E: Hi Simon and welcome. Pull up a chair. I’ve locked Charlie in the closet so you should be safe for the time being. We’ve been working on his impulse control but it’s not going well. Corpses. What can you do?
S: Not a problem. If I’d only known, I’d have brought my shovel.
E: You have your debut novel coming out very soon. What is the name of it and what can you tell us about it?
S: It’s called The Visitors, and it’s equal parts mystery, thriller and coming-of-age. The main character, Flora, is a 17-year-old girl living on a remote Scottish island. She would very much like to leave, but then two weird strangers turn up – and islanders start disappearing. Unravelling the mystery takes Flora to some terrifying places, and leads her to question her entire sense of self. The story is bound in Scottish folklore, too, and rooted in the Scottish islands. It’s about isolation and friendship. It’s a murder mystery about love.
E: What has the process been like for this book? What has been the most frustrating and the most rewarding parts of the journey?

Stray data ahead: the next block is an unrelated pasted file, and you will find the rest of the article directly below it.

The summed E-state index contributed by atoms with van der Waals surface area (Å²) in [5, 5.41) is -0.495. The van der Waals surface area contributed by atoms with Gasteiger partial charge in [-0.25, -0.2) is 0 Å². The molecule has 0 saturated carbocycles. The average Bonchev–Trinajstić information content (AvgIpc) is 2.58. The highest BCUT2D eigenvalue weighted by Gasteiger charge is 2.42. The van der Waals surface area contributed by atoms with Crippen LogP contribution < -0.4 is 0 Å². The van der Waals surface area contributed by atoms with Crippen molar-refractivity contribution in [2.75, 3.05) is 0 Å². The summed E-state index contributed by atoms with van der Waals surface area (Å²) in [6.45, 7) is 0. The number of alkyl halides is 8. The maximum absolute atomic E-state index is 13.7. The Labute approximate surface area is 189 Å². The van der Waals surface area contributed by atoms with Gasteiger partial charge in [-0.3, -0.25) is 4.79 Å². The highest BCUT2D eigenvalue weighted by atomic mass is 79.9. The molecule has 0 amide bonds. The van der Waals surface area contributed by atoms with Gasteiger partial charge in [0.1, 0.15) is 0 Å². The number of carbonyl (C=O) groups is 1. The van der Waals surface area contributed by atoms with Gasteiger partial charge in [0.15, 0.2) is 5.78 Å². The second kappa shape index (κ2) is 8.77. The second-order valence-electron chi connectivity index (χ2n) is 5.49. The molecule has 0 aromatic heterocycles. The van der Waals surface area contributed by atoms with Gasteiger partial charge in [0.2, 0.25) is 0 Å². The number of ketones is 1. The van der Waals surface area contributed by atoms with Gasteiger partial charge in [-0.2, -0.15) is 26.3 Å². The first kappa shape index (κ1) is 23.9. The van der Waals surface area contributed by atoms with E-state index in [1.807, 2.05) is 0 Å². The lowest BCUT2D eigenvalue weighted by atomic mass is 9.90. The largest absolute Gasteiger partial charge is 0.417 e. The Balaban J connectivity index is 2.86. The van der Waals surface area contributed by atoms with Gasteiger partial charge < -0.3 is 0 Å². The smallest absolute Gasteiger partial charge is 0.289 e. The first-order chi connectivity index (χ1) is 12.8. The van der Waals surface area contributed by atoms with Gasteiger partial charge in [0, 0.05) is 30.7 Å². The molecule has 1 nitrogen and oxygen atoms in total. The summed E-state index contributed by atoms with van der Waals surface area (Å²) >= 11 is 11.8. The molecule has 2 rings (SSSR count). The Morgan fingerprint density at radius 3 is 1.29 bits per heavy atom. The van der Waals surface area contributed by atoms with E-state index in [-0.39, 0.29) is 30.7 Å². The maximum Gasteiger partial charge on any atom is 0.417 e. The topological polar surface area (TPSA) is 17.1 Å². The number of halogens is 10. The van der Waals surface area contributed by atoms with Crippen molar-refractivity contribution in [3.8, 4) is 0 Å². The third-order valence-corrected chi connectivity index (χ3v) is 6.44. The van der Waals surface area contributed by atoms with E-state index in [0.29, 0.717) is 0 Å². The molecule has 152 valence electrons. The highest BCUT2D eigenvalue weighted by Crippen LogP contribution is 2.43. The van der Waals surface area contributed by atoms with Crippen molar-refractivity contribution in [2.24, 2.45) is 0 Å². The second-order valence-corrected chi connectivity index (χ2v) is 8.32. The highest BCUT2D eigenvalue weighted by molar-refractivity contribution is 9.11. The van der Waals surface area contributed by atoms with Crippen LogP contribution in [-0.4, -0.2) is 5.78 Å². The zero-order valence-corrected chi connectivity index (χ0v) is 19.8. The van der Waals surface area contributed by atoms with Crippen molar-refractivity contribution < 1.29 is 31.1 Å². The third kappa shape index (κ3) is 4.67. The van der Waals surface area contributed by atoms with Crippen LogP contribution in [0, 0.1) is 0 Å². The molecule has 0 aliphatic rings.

S: It’s been a relatively short journey, I guess – just under three years from conception to publication. Most frustrating have been occasional parts of the editing process. I enjoy editing, but I did three or four huge redrafts of The Visitors, including a partial reworking that damn near finished me. But for all the hard graft, there’s nothing like that feeling when the story accelerates away from me – when I’m no longer in control of my characters, and they’re deciding for themselves what they want to do next. That’s why I write – for that dizzying, exhilarating moment when I’m part of something bigger than myself.
E: You also have a book of flash fiction pieces out. What can you tell us about it?